Megabass Grenade Crankbait Review

This oversized crankbait catches big bass and draws the attention of bass on baitfish from great distances.

The dog days of summer and daylight savings time are in the books and autumn breezes and cool nights are in full force. Leaves are changing colors and dropping faster than presidential candidates and its fall migration to the shallows for bass and panfish. 

I recently had the opportunity to throw the new Grenade crankbait from Megabass. It is just what the doctor ordered for targeting large fish in schools on flats and binging on schools of baitfish, in particular where long casts are needed. 

Why you will like it

This is one of the largest and most menacing square bill crankbait I have ever fished. The amount of water it displaces impresses and the pressure waves can draw fish from greater distances. With a consistent retrieve, the Grenade functions as a wake bait and a shallow-running crankbait due to its wide sashay and low center of gravity. 

The Megabass Grenade is 4 1/4 inches long and weighs almost 2 ounces. The Grenade either got its name for its size or shape or from the splash it makes when it hits the water. While reviewing this crankbait, I found it also works great pitched or roll-cast over laydown trees and around grass clumps for close combat especially for a bait of its size.

Experiences fishing the Grenade

Water temps continue to drop and bass, in particular, are putting on the feedbag for the long winter ahead. Crappie and bluegill are moving up too. Shad are schooled up and moving to the back of pockets and creeks and fishing can be feast of famine as a result. The best bait selection has to include panfish and shad imitators this time of year.

I always look at the position of the bait in the fish’s mouth when I am bringing them in and when I get them in the boat. On the back hook tells you they came up behind it, front hooks tells they were trying to eat it head first and inside their mouth tells you, you have it dialed in.

Water temps began in the upper 60s only a few short days ago but as the recent cold and rainy days have passed it has dropped the water temps to the upper 50’s and bait schools grew significantly with that drop. What was once small schools of baitfish quickly congregated into giant schools that remind me of icebergs. You can see a ball on top 10-15 feet wide but underneath they can be 30-40 yards.  I also noticed that the “mega-schools” of shad had begun to congregate on the lake but nearer to the mouths of creeks and pockets. The lower end of the lake still had shad but the mid-section and upper-sections were so thick it looked like you could walk on them. For the last few weeks fishing has been tough as grandpa’s razor strap and most of the fish I have been catching are scattered and small. The turnover has begun, where warm surface water cools and displaces and disperses with cooler sub strata water levels, and our typical September/October death zone bite was in full bloom.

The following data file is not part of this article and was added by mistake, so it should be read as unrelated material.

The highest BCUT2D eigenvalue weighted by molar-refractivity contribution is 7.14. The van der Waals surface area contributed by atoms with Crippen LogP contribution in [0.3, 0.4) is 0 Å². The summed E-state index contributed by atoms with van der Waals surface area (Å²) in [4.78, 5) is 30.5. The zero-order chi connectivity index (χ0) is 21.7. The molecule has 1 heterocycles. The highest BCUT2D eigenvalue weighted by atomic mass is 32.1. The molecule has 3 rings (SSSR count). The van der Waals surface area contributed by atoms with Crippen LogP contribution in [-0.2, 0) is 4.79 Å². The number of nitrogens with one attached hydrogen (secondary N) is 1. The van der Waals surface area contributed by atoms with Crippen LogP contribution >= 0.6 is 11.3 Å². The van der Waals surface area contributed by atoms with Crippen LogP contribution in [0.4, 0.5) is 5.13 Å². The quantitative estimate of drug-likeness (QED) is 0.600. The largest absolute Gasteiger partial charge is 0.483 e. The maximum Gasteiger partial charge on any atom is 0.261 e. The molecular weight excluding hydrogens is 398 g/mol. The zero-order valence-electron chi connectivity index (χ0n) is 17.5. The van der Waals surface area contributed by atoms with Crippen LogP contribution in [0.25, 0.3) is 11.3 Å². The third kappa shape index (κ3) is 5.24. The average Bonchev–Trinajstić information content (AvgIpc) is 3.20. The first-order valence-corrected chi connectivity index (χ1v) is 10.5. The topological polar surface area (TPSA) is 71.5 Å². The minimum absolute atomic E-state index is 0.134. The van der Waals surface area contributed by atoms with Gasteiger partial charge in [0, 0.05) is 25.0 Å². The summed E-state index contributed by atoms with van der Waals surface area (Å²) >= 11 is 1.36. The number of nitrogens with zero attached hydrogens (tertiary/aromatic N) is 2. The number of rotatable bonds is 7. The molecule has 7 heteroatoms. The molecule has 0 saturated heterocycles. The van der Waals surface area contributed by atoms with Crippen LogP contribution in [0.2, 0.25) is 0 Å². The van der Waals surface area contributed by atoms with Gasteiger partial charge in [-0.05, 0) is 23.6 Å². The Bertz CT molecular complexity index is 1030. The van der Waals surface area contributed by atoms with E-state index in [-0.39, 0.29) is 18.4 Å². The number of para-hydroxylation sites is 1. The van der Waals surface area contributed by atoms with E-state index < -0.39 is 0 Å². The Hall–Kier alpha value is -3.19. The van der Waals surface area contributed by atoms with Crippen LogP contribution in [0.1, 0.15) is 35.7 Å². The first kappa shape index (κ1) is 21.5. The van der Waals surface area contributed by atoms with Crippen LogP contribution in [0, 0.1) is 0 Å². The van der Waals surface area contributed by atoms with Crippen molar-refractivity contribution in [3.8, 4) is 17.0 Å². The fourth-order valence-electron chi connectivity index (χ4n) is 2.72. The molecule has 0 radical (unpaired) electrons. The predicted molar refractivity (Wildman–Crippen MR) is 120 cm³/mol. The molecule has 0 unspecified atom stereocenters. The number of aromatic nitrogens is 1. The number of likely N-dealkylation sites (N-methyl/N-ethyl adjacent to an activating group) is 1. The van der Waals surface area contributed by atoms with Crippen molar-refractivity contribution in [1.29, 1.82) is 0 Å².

I have been looking for a bait that called in big bass this time of year for many seasons. The beauty of the Grenade is it can be reeled quickly, diving to 3 feet, or it can be waked near the surface at a slow retrieve. The Grenade has a lower line tie just above the lip and the body contour is sleek. The gills are indented for better water displacement and the bulging 3D eyes look like real fish eyes. 

Gear selections

I have been throwing the Grenade on an Anthony Gagliardi Level 7-foot, 2-inch medium-heavy power rod, teamed on a 13 Fishing Concept A reel because this bait requires a rod with some backbone to control on the cast. But because it casts so far, I changed out the spool to a larger capacity spool on this reel. I have fished it on both Daiwa 50-pound J Braid and Seaguar 17-pound AbrazX depending on water color and cover. 

The Megabass Grenade comes in 4 colors and my favorites are Ito Mint and PM Sunshine Gill. It also comes in Tiger Craw and Brown Back Chartreuse. It is available at Tackle Warehouse now and other retailers that carry Megabass crankbaits.  

Editor's Note - One word of caution with this bait: If you live on lakes with big musky, use a leader. They crush this bait. 


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